February 5, 2021
Chess and Logic #
Chess and Logic, huh?
There’s something fundamental linking them, and I’m not talking about using logic to beat a game of chess. The rules of chess are similar to the axioms of a logical system. This got me thinking, can we demonstrate Kurt Gödel’s incompleteness theorem in chess?
If you’re not familiar (and it’s a large and difficult territory should you decide to venture there), the incompleteness theorem says that “logic systems can describe true statements that can not be derived using that system”.
I decided I wanted to try, so let’s get to it!
On Completeness and Consistency #
Completeness and consistency are at the heart of the incompleteness theorem, which concludes there can not be an axiomatic system of logic that is both complete (the system can derive every statement that is true) and consistent (the system can derive false statements).
Or rather, by fixing consistent in place we’d say “Any consistent formal logic is incomplete”. Meaning, broadly, if you have a set of logical rules there will be statements of that logic that are true but that you can’t get to using only those rules.
We fix consistent because consistency is a necessity in logic, completeness is just a nice to have. If I offer you a system in which I can prove 1 + 1 = 2, you might be with me so far. But if I follow up with a proof that 1 + 1 also equals 3, it’s over before we even start looking into completeness.
I think Chess is like a system of logic, so let’s play with it a little. There are rules. We can exhaustively enumerate those rules (but we won’t, we’ll just give some examples).
Let’s focus on pawns.
- Pawns can move ahead by one or two squares on their first move.
- On any move after their first, and except when attacking, pawns can only move ahead by one square.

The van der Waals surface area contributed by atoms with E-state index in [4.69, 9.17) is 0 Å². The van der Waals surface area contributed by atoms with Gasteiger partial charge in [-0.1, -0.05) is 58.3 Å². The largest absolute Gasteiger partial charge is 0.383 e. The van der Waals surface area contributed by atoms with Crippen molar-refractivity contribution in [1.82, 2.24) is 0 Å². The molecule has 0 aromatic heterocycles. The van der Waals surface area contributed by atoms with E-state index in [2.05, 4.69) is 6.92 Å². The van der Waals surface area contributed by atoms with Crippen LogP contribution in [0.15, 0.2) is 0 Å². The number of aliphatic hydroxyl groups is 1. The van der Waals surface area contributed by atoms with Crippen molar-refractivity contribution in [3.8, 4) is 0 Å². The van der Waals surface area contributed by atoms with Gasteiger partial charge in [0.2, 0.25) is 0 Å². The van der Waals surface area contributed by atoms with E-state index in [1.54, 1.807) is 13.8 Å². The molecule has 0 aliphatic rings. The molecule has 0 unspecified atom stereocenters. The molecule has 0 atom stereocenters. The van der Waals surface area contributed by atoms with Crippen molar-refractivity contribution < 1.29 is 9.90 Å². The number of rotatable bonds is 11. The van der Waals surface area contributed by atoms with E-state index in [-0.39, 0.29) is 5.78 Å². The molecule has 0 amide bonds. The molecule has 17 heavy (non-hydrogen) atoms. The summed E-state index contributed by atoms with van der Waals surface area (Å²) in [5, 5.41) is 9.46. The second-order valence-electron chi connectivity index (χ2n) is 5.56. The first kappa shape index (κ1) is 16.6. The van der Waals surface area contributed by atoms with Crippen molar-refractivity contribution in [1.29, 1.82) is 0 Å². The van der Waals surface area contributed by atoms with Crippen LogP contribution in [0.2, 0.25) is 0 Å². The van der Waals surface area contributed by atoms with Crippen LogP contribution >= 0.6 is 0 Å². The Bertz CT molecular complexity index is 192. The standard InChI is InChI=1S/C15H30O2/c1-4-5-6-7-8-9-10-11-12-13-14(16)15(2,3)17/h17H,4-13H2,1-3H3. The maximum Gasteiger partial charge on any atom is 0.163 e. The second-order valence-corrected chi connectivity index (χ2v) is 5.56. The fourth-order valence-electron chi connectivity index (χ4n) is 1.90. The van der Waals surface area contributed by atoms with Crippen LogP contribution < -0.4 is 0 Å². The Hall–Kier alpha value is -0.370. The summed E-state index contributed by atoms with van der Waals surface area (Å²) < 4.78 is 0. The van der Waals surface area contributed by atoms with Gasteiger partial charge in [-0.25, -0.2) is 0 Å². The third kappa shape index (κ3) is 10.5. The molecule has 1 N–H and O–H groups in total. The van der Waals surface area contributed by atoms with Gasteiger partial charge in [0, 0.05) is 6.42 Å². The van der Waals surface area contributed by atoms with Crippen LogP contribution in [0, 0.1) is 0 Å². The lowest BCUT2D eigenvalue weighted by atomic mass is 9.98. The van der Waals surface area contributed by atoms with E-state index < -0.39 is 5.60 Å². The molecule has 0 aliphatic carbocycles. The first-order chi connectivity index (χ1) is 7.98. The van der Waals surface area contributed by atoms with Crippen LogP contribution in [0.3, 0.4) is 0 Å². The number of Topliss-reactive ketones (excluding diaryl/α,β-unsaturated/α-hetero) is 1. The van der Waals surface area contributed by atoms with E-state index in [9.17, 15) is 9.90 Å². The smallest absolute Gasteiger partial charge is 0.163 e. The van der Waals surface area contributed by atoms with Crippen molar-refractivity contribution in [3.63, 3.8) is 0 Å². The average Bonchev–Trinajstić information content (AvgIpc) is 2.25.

- Attacking (consuming) an enemy piece is only allowed through moving diagonally forward by one square.
- An attack is allowed if the opposing pawn has just exercised its right in its first move to move two squares instead of one and your pawn would otherwise normally be able to attack if the opposing pawn had only moved ahead one square instead of two. (This is the only example of an attack in chess where an opposing piece can be consumed by moving to a square it does not occupy. It is a rule that surprises new chess players and leads to accusations of cheating, but it is a real rule and it is called En Passant- French for “in passing”)
- Finally, if a pawn reaches the opposite side of the board it can be turned into any piece (usually a queen) except the king.
Now you can see why I am not going to attempt to list all the rules of all the pieces, it would be very time consuming. And we can all agree there are in fact rules of chess laid out elsewhere. The point isn’t what those rules are, it’s what we can do with them.
Experienced chess players will likely agree a game of chess can be a fascinating expression of decisions. Indeed, observing some of the games of the grandmasters like Magnus Carlsen can put your jaw on the floor. They’re like works of art, beautiful landscapes or orchestral symphonies in their own way.